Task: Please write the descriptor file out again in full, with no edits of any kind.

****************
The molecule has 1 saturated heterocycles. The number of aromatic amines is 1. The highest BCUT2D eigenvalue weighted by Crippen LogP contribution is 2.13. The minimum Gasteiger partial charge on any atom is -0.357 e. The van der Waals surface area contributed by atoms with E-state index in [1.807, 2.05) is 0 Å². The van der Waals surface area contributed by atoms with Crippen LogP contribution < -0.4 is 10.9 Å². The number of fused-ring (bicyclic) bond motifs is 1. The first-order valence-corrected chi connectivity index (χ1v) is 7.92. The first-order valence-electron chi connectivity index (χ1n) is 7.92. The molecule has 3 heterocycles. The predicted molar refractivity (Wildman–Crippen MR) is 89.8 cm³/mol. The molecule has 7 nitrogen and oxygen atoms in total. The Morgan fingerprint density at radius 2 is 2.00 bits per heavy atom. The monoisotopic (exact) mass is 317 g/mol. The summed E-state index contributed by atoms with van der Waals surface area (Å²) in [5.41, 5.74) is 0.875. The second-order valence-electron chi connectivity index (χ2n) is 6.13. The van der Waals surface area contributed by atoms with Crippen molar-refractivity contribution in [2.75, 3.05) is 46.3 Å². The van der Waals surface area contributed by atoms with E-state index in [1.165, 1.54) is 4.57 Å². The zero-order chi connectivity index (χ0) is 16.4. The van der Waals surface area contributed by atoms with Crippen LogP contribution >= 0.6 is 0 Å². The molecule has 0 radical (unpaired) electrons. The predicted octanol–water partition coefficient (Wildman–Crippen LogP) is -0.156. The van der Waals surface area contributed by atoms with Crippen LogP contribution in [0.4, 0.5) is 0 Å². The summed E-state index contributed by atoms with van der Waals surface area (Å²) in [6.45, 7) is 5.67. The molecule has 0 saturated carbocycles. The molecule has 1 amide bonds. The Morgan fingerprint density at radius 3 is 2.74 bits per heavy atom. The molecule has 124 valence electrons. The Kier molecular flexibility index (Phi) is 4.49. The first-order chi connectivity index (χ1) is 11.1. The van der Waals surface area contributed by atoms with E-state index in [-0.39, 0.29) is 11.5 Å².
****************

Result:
The molecule has 1 saturated heterocycles. The number of aromatic amines is 1. The highest BCUT2D eigenvalue weighted by Crippen LogP contribution is 2.13. The minimum Gasteiger partial charge on any atom is -0.357 e. The van der Waals surface area contributed by atoms with E-state index in [1.807, 2.05) is 0 Å². The van der Waals surface area contributed by atoms with Crippen LogP contribution < -0.4 is 10.9 Å². The number of fused-ring (bicyclic) bond motifs is 1. The first-order valence-corrected chi connectivity index (χ1v) is 7.92. The first-order valence-electron chi connectivity index (χ1n) is 7.92. The molecule has 3 heterocycles. The predicted molar refractivity (Wildman–Crippen MR) is 89.8 cm³/mol. The molecule has 7 nitrogen and oxygen atoms in total. The Morgan fingerprint density at radius 2 is 2.00 bits per heavy atom. The monoisotopic (exact) mass is 317 g/mol. The summed E-state index contributed by atoms with van der Waals surface area (Å²) in [5.41, 5.74) is 0.875. The second-order valence-electron chi connectivity index (χ2n) is 6.13. The van der Waals surface area contributed by atoms with Crippen molar-refractivity contribution in [2.75, 3.05) is 46.3 Å². The van der Waals surface area contributed by atoms with E-state index in [1.165, 1.54) is 4.57 Å². The zero-order chi connectivity index (χ0) is 16.4. The van der Waals surface area contributed by atoms with Crippen LogP contribution >= 0.6 is 0 Å². The molecule has 0 radical (unpaired) electrons. The predicted octanol–water partition coefficient (Wildman–Crippen LogP) is -0.156. The van der Waals surface area contributed by atoms with Crippen LogP contribution in [0.4, 0.5) is 0 Å². The summed E-state index contributed by atoms with van der Waals surface area (Å²) in [6.45, 7) is 5.67. The molecule has 0 saturated carbocycles. The molecule has 1 amide bonds. The Morgan fingerprint density at radius 3 is 2.74 bits per heavy atom. The molecule has 124 valence electrons. The Kier molecular flexibility index (Phi) is 4.49. The first-order chi connectivity index (χ1) is 11.1. The van der Waals surface area contributed by atoms with E-state index in [-0.39, 0.29) is 11.5 Å².